Last year, struggling to pay her son’s school tuition, single mother Louise de Weger decided to take a leap of faith. Quitting her job in hospitality and purchasing some paint with the little money she had left, she embarked on a journey that would be stressful and exhausting, but extremely rewarding.
“Nothing comes without hard work and this year has been tiring to say the least, but now I am about to take a well-earned holiday. I have featured on Reno Rumble, my business is thriving with ever-increasing collections around the world, I’ve been invited to display at the 2016 Architectural Digest Home Design Show in NYC, all in eight months. I’m so proud of myself, and I’m not ashamed to say that.”
Having always had a love of art, Louise studied visual arts and contemporary craft at Southbank Institute of Technology, in which time she was both the winner and runner-up of The St George Bank Contemporary Art Competition. “I was the winner and runner-up with the judges not realising that both works were by the same artist as they were vastly different. I love experimenting with different styles, so it was quite a pivotal moment of realising that one day this could actually be more than just something to occupy my time.”
[contextly_sidebar id=”DrLBsZ4Rh8yNTfluQIOnCuv6RMPWxRiX”]Now creating modern abstract artworks — with a touch of retro and art deco — Louise’s works are very structured, with geometric forms and lush pops of colour. Made using acrylics and inks, her art making process is completely intuitive and as she confesses, quite frantic. “There are never any sketches or design processes involved. It’s a great reflection on how I tend to live my life also. I just go into it headstrong, without over analysing and without fear. I have a background colour in mind to set the overall tone and mood of the work but apart from that it’s a very organic, natural process.”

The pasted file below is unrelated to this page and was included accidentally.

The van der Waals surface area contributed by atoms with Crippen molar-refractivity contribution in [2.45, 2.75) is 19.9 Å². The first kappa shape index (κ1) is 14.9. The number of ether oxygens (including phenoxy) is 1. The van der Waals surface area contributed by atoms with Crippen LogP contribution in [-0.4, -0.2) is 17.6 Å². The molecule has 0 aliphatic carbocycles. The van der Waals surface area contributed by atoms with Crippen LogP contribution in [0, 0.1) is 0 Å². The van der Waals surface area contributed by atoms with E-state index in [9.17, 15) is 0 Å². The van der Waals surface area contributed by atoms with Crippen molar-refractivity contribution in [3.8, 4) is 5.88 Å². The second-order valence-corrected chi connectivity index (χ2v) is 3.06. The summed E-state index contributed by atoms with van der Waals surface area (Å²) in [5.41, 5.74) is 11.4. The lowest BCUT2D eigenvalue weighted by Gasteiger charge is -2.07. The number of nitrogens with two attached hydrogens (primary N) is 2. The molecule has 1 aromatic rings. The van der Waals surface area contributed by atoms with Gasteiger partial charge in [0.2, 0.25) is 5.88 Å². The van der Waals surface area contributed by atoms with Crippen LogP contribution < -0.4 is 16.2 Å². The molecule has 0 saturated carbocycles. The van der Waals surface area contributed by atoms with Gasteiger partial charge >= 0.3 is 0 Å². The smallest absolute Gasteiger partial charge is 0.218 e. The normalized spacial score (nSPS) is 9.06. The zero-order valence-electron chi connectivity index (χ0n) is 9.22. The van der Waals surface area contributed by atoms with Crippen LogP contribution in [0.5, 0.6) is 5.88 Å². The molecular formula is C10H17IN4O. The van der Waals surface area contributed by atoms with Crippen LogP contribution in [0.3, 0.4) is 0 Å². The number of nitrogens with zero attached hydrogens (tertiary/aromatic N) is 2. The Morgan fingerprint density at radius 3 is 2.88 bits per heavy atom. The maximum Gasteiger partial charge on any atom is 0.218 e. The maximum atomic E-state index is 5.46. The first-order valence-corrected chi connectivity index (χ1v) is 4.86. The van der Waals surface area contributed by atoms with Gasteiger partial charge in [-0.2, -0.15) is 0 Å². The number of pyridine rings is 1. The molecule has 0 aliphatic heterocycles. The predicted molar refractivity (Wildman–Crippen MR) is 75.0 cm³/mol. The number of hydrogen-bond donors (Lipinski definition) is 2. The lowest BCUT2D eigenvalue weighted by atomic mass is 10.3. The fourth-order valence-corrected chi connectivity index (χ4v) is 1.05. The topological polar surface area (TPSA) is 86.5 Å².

Now a full-time artist, with commissions booked up until the end of the year, Louise is constantly creating. However, out of the many artworks she’s made there’s still one that stands out: her commission for Reno Rumble. Which standing at 1.8×1.2 metres was remarkably painted in just two days! “That experience physically shattered me. I did not sleep for two whole days and I was shaking with hot flushes and sweats, but nonetheless it was completed in time with an hour to spare before it was flown direct to Melbourne from my home in Brisbane.”
Concerned the tight timeframe would see her painting not be up to her usual standard, it turned out Louise had nothing to worry about, with the experience becoming her proudest career moment. “When the episode came time to air, myself and my family were all anxiously waiting to see how it was received. There wasn’t much feedback and it was all a bit of an anti-climax, but then they cut to the judges’ comments where they labeled my artwork ‘the hero’ of the room. We all screamed, it was just a huge relief! It was a proud, proud moment. It’s also the gift that keeps on giving, everyday a new amazing opportunity arises from it and I never stop getting excited over it. ”